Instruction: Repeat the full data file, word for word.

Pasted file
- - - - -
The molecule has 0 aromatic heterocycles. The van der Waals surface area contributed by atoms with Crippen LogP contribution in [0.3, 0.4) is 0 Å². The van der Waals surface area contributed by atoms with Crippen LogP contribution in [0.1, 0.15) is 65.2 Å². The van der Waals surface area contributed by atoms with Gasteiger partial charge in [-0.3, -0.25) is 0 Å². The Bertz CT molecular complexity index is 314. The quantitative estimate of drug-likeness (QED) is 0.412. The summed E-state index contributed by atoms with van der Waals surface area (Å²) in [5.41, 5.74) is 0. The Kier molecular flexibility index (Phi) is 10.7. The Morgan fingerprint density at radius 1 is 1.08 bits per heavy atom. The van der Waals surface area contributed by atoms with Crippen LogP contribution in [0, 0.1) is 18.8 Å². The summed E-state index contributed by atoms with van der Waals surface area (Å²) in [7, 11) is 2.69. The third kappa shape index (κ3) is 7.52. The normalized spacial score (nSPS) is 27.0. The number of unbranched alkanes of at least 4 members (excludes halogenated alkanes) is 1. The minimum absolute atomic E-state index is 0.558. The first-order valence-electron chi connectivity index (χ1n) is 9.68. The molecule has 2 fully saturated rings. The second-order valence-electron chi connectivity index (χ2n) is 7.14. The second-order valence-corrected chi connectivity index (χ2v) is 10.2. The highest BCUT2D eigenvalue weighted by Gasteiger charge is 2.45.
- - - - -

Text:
The molecule has 0 aromatic heterocycles. The van der Waals surface area contributed by atoms with Crippen LogP contribution in [0.3, 0.4) is 0 Å². The van der Waals surface area contributed by atoms with Crippen LogP contribution in [0.1, 0.15) is 65.2 Å². The van der Waals surface area contributed by atoms with Gasteiger partial charge in [-0.3, -0.25) is 0 Å². The Bertz CT molecular complexity index is 314. The quantitative estimate of drug-likeness (QED) is 0.412. The summed E-state index contributed by atoms with van der Waals surface area (Å²) in [5.41, 5.74) is 0. The Kier molecular flexibility index (Phi) is 10.7. The Morgan fingerprint density at radius 1 is 1.08 bits per heavy atom. The van der Waals surface area contributed by atoms with Crippen LogP contribution in [0, 0.1) is 18.8 Å². The summed E-state index contributed by atoms with van der Waals surface area (Å²) in [7, 11) is 2.69. The third kappa shape index (κ3) is 7.52. The normalized spacial score (nSPS) is 27.0. The number of unbranched alkanes of at least 4 members (excludes halogenated alkanes) is 1. The minimum absolute atomic E-state index is 0.558. The first-order valence-electron chi connectivity index (χ1n) is 9.68. The molecule has 2 fully saturated rings. The second-order valence-electron chi connectivity index (χ2n) is 7.14. The second-order valence-corrected chi connectivity index (χ2v) is 10.2. The highest BCUT2D eigenvalue weighted by Gasteiger charge is 2.45.